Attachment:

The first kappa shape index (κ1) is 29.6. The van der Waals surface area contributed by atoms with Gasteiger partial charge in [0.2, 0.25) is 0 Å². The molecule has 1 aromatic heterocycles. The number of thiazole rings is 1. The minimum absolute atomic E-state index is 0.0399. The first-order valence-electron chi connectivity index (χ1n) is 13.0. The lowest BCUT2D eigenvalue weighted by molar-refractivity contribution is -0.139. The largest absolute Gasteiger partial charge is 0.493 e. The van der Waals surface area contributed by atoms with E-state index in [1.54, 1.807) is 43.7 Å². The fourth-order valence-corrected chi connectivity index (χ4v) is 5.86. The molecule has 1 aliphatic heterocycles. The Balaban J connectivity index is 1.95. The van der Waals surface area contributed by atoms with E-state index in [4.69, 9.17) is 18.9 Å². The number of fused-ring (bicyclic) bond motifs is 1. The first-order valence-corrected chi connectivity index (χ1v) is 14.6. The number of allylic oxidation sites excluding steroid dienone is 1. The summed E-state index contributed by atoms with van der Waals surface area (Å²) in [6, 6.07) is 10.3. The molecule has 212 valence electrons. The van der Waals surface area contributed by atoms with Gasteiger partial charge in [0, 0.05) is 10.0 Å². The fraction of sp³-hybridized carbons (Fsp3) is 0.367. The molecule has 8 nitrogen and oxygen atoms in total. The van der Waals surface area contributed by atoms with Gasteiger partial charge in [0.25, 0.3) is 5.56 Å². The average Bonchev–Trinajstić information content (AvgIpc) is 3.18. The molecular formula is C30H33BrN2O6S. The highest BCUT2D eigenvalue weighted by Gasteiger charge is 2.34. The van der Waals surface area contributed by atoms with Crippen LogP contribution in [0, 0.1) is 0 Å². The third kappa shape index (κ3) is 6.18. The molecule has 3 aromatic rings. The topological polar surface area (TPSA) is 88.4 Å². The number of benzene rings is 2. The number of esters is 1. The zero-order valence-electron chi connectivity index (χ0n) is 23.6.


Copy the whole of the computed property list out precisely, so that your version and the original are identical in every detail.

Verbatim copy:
The first kappa shape index (κ1) is 29.6. The van der Waals surface area contributed by atoms with Gasteiger partial charge in [0.2, 0.25) is 0 Å². The molecule has 1 aromatic heterocycles. The number of thiazole rings is 1. The minimum absolute atomic E-state index is 0.0399. The first-order valence-electron chi connectivity index (χ1n) is 13.0. The lowest BCUT2D eigenvalue weighted by molar-refractivity contribution is -0.139. The largest absolute Gasteiger partial charge is 0.493 e. The van der Waals surface area contributed by atoms with E-state index in [1.54, 1.807) is 43.7 Å². The fourth-order valence-corrected chi connectivity index (χ4v) is 5.86. The molecule has 1 aliphatic heterocycles. The Balaban J connectivity index is 1.95. The van der Waals surface area contributed by atoms with E-state index in [4.69, 9.17) is 18.9 Å². The number of fused-ring (bicyclic) bond motifs is 1. The first-order valence-corrected chi connectivity index (χ1v) is 14.6. The number of allylic oxidation sites excluding steroid dienone is 1. The summed E-state index contributed by atoms with van der Waals surface area (Å²) in [6, 6.07) is 10.3. The molecule has 212 valence electrons. The van der Waals surface area contributed by atoms with Gasteiger partial charge in [0, 0.05) is 10.0 Å². The fraction of sp³-hybridized carbons (Fsp3) is 0.367. The molecule has 8 nitrogen and oxygen atoms in total. The van der Waals surface area contributed by atoms with Gasteiger partial charge in [0.25, 0.3) is 5.56 Å². The average Bonchev–Trinajstić information content (AvgIpc) is 3.18. The molecular formula is C30H33BrN2O6S. The highest BCUT2D eigenvalue weighted by Gasteiger charge is 2.34. The van der Waals surface area contributed by atoms with Crippen LogP contribution in [0, 0.1) is 0 Å². The third kappa shape index (κ3) is 6.18. The molecule has 3 aromatic rings. The topological polar surface area (TPSA) is 88.4 Å². The number of benzene rings is 2. The number of esters is 1. The zero-order valence-electron chi connectivity index (χ0n) is 23.6.